Nathaniel Raymond on CIA interrogation techniques.

Get access to 165 years of
Harper’s for only $45.99

United States Canada

CATEGORIES

THE CURRENT ISSUE

September 2015

A Goose in a Dress

= Subscribers only.
Sign in here.
Subscribe here.

The Genealogy of Orals

= Subscribers only.
Sign in here.
Subscribe here.

The Neoliberal Arts

= Subscribers only.
Sign in here.
Subscribe here.

Gangs of Karachi

= Subscribers only.
Sign in here.
Subscribe here.

view Table Content

FEATURED ON HARPERS.ORG

Article
Romancing Kano·

= Subscribers only.
Sign in here.
Subscribe here.

I recently spent a semester teaching writing at an elite liberal-arts college. At strategic points around the campus, in shades of yellow and green, banners displayed the following pair of texts. The first was attributed to the college’s founder, which dates it to the 1920s. The second was extracted from the latest version of the institution’s mission statement:

The paramount obligation of a college is to develop in its students the ability to think clearly and independently, and the ability to live confidently, courageously, and hopefully.

leadership
service
integrity
creativity

Let us take a moment to compare these texts. The first thing to observe about the older one is that it is a sentence. It expresses an idea by placing concepts in relation to one another within the kind of structure that we call a syntax. It is, moreover, highly wrought: a parallel structure underscored by repetition, five adverbs balanced two against three.

Article
The Prisoner of Sex·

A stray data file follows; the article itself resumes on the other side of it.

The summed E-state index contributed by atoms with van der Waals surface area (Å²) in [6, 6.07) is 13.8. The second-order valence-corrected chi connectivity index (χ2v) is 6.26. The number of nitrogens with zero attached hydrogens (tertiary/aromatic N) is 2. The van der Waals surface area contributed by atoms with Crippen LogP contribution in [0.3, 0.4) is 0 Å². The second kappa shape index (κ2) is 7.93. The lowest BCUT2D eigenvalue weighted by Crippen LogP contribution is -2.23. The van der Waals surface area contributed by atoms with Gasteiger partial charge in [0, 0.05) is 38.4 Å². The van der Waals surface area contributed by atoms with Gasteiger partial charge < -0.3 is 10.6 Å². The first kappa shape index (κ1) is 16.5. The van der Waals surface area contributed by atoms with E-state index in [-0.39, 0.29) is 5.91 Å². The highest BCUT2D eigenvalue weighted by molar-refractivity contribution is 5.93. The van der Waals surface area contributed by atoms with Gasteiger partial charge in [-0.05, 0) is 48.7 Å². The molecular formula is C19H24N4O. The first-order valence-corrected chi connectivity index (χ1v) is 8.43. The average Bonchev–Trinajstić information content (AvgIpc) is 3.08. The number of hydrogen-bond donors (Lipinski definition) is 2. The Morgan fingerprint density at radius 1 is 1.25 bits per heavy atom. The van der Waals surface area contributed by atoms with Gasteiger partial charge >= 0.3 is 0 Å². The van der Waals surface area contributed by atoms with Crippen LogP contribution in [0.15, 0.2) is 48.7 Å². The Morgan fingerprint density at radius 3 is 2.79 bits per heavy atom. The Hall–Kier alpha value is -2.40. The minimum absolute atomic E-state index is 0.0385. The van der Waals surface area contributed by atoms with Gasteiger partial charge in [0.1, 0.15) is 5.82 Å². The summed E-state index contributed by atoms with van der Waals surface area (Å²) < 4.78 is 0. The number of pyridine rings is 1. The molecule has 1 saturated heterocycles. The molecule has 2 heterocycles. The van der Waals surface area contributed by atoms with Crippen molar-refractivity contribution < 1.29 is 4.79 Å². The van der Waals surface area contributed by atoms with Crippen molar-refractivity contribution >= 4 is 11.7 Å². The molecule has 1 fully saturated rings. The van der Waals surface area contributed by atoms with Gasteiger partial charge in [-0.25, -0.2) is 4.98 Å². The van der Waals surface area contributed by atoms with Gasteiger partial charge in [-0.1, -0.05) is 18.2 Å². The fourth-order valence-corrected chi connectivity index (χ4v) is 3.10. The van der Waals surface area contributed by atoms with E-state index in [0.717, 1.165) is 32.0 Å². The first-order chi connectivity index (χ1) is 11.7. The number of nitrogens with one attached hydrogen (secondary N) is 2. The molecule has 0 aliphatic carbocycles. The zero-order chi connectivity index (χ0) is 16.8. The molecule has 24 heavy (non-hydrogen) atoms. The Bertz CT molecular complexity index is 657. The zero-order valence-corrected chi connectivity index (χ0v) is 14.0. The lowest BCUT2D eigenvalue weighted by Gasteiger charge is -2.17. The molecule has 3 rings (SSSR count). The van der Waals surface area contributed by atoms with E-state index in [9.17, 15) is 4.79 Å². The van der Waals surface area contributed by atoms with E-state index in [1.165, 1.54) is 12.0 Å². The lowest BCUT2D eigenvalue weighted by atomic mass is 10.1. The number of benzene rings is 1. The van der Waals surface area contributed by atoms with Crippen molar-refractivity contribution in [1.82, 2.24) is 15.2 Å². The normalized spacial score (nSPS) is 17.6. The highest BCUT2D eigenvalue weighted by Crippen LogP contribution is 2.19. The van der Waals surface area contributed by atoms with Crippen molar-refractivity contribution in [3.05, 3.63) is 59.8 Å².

= Subscribers only.
Sign in here.
Subscribe here.

“It is disappointing that parts of Purity read as though Franzen urgently wanted to telegraph a message to anyone who would defend his fiction from charges of chauvinism: ‘No, you’ve got me wrong. I really am sexist.’”
Illustration by Shonagh Rae
Article
Gangs of Karachi·

= Subscribers only.
Sign in here.
Subscribe here.

“In Karachi, sometimes only the thinnest of polite fictions separates the politicians from the men who kill and extort on their behalf.”
Photograph © Asim Rafiqui/NOOR Images
Article
Weed Whackers·

= Subscribers only.
Sign in here.
Subscribe here.

“Defining 'native' and 'invasive' in an ever-shifting natural world poses some problems. The camel, after all, is native to North America, though it went extinct here 8,000 years ago, while the sacrosanct redwood tree is invasive, having snuck in at some point in the past 65 million years.”
Photograph by Chad Ress
Article
The Neoliberal Arts·

= Subscribers only.
Sign in here.
Subscribe here.

“College is seldom about thinking or learning anymore. Everyone is running around trying to figure out what it is about. So far, they have come up with buzzwords, mainly those three.”
Artwork by Julie Cockburn

Percentage of Britons who cannot name the city that provides the setting for the musical Chicago:

65

An Australian entrepreneur was selling oysters raised in tanks laced with Viagra.

A naked man believed to be under the influence of LSD rammed his pickup truck into two police cars.

Subscribe to the Weekly Review newsletter. Don’t worry, we won’t sell your email address!

HARPER’S FINEST

Subways Are for Sleeping

By

“Shelby is waiting for something. He himself does not know what it is. When it comes he will either go back into the world from which he came, or sink out of sight in the morass of alcoholism or despair that has engulfed other vagrants.”

Subscribe Today